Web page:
On 7 and 9 January 2017, La Tercera reported that the Constitutional Commission will vote on the bill on 16 January 2016. They quote the President of the five-member Commission, Pedro Arroyo, who said: “The Commission has done a lot of serious work on the draft law… It has heard more than 35 experts in different areas of law who have given their opinions in favour or against the bill.” Over a period of three months, they have included professors of constitutional, civil and penal law.

The different positions within the group on this subject are said to augur tensions in the government’s New Majority coalition, which in part have contributed to the slow processing of the bill. However, the news site quoted several Senators who said the quality of the debate and points raised, in spite of personal views against abortion, made it clear that this was an issue of public policy that had to be addressed and was likely to pass. A spokesperson from Chile is Life also thought the debate was serious and professional, but that it would not have changed anyone’s opinions. Claudia Dides of Corporación Miles expressed the hope of many that a vote would finally take place and that sanity will prevail.

The date of the full Senate vote will depend on the Government and whether or not they decide to call an immediate debate and vote, next week or the next…. The Commission’s original timetable was that their vote would be today, 10 January, but this was subject to completion of a session in which legal scholars would be invited to resolve the last doubts of the legislators. That session was postponed due to problems in the diaries of the presenters, so the date for the vote was moved to 16 January.

Member of Congress, Guido Girardi, said in an interview in November 2016: “We have made progress on several issues, such as divorce and civil union, and today it is a matter of seeing what the status of Chilean women in society is… Today we want women to live their sexuality in a full way and that has to be done with sexuality education and contraceptive methods.” He confessed: “I would never have an abortion, but at the least I do not want any woman to be imprisoned for terminating her pregnancy… This is part of our country’s recovery of human rights… This is a priority, and it is an initiative that has 70% support of the country. In addition, we have been challenged from the outside for not recognising women as full subjects under the law… The pressure from conservative groups who oppose the reform is legitimate, but the Government has to govern… We want the Executive to show more urgency on this issue because they made a commitment to the country… even though it is easier not to cause conflict… Every woman must have the ability and the right to make her own decisions in these circumstances. Chile cannot go on like this.”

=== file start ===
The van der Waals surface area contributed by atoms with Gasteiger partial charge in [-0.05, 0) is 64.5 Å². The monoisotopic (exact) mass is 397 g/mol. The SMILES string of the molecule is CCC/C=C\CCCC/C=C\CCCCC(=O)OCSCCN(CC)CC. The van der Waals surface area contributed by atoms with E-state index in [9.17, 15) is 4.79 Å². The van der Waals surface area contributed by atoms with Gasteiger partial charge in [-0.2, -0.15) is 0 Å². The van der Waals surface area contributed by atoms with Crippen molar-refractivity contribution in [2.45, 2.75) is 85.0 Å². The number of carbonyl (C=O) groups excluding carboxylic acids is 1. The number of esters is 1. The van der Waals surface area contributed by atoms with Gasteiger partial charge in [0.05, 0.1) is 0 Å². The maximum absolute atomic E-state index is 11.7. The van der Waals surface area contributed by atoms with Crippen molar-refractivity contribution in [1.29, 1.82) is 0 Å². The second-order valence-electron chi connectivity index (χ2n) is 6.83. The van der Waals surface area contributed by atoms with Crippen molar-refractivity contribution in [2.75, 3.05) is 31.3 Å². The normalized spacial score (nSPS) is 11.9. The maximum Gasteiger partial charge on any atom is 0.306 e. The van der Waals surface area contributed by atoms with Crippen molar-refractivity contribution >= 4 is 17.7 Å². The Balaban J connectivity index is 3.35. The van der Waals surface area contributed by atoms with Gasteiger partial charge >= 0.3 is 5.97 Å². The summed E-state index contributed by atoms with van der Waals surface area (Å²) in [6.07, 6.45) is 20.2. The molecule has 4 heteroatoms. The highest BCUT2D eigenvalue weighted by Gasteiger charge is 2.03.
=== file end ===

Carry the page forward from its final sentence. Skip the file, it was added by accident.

We are holding our breath until this vote takes place and send solidarity to all our friends in Chile who have worked so hard for so many years for messages like these to come from the mainstream, especially that this vote is about Chile still recovering human rights, in this case for women. [Editor]

SOURCE: CNN Chile, 15 December 2016 ; La Tercera, 7 January 2017 ; PHOTO ; La Tercera, 9 January 2017 (todos en español)

SEE ALSO Video (11 min): CNN Chile interview with Guido Girardi, 8 November 2016 (en español)

Source: International Campaign for Women's Right to Safe Abortion

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Changes in the sexual and reproductive lives of Chilean men and women


Primer Informe sobre Salud Sexual, Salud Reproductiva y Derechos Humanos en Chile
by Safe Abortion | posted Jan 6, 2017

El estudio de la Corporación Miles se refiere a los cambios en la vida sexual y reproductiva de los chilenos y chilenas y a los déficit en los campos de las políticas públicas y las leyes, estableciendo comparaciones con otros países.

(This study by Corporación Miles analyses changes in the sexual and reproductive lives of Chilean men and women and the deficit in public policy and law underlying them, and draws comparisons with other countries.)

Este informe analiza el estado de la situación al 2016, tras 28 años de transformaciones y disputas sociociocultales respecto a estas materias. La edición del documento estuvo a cargo de la directora ejecutiva de Miles, Claudia Dides y Constanza Fernández del equipo de investigación de la entidad, y contó con los aportes tecnicos de Leo Arenas, Jennifer Duran, Eduardo Soto, Marissa Velarde, Gonzalo Infante G. y Gonzalo Leiva R.

(This report analyses the situation of sexual health, reproductive health and human right in Chile up to 2016, after 28 years of transformation and socio-cultural disputes with respect to these issues. It was edited by Claudia Dides, Executive Director of Miles, and Constance Fernández of the Miles research team, and includes theoretical contributions from Leo Arenas, Jennifer Duran, Eduardo Soto, Marissa Velarde, Gonzalo Infante G and Gonzalo Leiva R.)

Chapter 5 is on abortion (pages 113-136). It opens by pointing out that the complete criminalisation of abortion in Chile dates from 1989 under the military dictatorship. Despite not being on the political agenda of the coalition governments since the dictatorship ended, 26 bills on abortion have been tabled in the parliament from 1991 to 2010.